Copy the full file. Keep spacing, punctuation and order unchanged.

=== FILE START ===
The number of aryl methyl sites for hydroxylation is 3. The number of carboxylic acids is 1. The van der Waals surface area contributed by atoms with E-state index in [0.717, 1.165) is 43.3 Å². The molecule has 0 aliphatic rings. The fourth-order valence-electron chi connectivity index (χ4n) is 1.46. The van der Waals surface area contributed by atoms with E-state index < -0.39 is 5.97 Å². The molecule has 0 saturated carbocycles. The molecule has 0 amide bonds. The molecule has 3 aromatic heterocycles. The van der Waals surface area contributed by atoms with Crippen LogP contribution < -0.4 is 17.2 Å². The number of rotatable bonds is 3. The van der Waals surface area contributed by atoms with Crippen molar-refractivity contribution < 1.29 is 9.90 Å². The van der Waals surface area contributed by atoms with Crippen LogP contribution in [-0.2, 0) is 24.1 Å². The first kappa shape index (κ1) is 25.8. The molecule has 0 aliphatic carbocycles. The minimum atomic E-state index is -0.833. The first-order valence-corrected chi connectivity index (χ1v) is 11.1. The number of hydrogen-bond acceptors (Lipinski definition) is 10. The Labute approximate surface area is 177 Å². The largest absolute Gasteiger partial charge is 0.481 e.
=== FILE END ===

The number of aryl methyl sites for hydroxylation is 3. The number of carboxylic acids is 1. The van der Waals surface area contributed by atoms with E-state index in [0.717, 1.165) is 43.3 Å². The molecule has 0 aliphatic rings. The fourth-order valence-electron chi connectivity index (χ4n) is 1.46. The van der Waals surface area contributed by atoms with E-state index < -0.39 is 5.97 Å². The molecule has 0 saturated carbocycles. The molecule has 0 amide bonds. The molecule has 3 aromatic heterocycles. The van der Waals surface area contributed by atoms with Crippen LogP contribution < -0.4 is 17.2 Å². The number of rotatable bonds is 3. The van der Waals surface area contributed by atoms with Crippen molar-refractivity contribution < 1.29 is 9.90 Å². The van der Waals surface area contributed by atoms with Crippen LogP contribution in [-0.2, 0) is 24.1 Å². The first kappa shape index (κ1) is 25.8. The molecule has 0 aliphatic carbocycles. The minimum atomic E-state index is -0.833. The first-order valence-corrected chi connectivity index (χ1v) is 11.1. The number of hydrogen-bond acceptors (Lipinski definition) is 10. The Labute approximate surface area is 177 Å². The largest absolute Gasteiger partial charge is 0.481 e.